New South Wales / Australian Captial Territory - November 2017

A message from the NSW/ACT State Committee Chair

Welcome to the final edition of the New South Wales (NSW) / Australian Capital Territory (ACT) State eNewsletter for 2017. 

The NSW/ACT State Committee has been busy with a number of events and activities over these past few months, including a recent event held in Canberra which focused on obesity. I thank Dr Nalini Pati for hosting this event and all those who presented and attended. 

We are seeking to engage further with not only the ACT members, but all of our regional members and I am interested to hear your thoughts on how we can improve our communication and relationships with members. The Committee will be devising its 2018 work plan next year and with your feedback we can ensure that regional members’ needs are included and strategies are in place to meet these.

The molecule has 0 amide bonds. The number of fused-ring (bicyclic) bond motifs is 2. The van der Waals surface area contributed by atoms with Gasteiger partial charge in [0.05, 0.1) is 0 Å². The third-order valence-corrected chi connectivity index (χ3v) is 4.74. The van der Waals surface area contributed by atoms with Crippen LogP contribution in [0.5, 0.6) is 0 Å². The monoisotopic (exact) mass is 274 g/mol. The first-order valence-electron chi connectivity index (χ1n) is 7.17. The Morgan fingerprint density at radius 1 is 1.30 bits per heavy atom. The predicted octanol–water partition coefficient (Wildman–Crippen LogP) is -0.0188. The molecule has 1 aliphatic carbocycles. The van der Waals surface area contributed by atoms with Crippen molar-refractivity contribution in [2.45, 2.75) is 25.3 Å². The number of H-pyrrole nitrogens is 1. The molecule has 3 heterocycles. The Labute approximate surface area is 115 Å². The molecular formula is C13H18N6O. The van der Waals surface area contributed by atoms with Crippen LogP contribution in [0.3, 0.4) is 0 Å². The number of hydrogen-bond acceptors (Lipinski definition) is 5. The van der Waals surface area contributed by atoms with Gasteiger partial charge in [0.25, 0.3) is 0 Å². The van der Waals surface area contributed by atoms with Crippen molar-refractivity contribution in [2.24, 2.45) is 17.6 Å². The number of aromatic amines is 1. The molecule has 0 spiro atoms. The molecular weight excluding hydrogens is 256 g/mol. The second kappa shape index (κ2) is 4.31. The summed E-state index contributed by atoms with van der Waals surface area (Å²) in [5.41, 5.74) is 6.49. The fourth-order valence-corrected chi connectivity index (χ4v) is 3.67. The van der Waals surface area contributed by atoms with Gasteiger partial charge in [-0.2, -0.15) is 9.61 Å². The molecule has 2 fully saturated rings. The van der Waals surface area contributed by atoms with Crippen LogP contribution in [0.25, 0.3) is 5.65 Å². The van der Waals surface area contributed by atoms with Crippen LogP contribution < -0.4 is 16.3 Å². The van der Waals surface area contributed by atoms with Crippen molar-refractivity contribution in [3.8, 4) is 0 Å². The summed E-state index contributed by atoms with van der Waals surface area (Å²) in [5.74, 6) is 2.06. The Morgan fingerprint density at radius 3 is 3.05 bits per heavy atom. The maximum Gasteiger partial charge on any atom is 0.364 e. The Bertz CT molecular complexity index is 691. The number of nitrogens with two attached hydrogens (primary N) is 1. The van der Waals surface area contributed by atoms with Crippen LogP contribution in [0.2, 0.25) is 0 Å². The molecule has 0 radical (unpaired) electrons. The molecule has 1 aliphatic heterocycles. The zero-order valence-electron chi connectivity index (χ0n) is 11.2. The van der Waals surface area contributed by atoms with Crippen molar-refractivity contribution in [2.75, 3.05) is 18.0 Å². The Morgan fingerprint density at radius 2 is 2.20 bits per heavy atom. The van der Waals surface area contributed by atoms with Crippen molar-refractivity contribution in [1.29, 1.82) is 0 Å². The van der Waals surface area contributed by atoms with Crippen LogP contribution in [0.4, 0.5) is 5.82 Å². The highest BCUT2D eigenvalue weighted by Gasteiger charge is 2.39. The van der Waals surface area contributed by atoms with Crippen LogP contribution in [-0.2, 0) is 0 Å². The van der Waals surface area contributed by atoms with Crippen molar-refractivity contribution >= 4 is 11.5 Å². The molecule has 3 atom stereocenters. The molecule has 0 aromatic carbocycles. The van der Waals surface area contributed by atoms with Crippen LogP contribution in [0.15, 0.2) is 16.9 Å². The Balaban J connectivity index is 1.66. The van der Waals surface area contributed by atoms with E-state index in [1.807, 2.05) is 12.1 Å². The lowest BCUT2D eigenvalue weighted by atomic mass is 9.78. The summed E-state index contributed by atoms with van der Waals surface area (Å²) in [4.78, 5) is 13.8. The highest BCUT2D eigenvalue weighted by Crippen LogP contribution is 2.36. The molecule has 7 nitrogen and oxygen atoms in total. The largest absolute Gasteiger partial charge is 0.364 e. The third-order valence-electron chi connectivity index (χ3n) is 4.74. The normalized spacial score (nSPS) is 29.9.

The Committee continues to support the health and wellbeing of physicians and paediatricians. We are pleased with the work the College has completed in this area. I would like to remind members that there are many support resources available on the website and information regarding the College’s position in this area. 

I recently met with the NSW Minister for Health, The Hon. Brad Hazzard to initiate discussion on a number of relevant topics of interest including doctors’ health and wellbeing and I look forward to continuing this relationship with the Ministry in the future.

I am pleased to advise the first NSW New Fellows’ Forum will be held in Sydney on Saturday, 2 December. This event is targeted to New Fellows however all members are welcome. Topics that will be covered include private practice, ethical dilemmas in clinical decision making and health and wellbeing. Please send your RSVP to racpnsw@racp.edu.au 

I am looking forward to the annual RACP Trainee Research Awards for Excellence to be held on Thursday 16 November from 6pm. The awards are recognised within the research sector and previous representatives have found the experience to be rewarding. I wish all participating trainees the best of luck.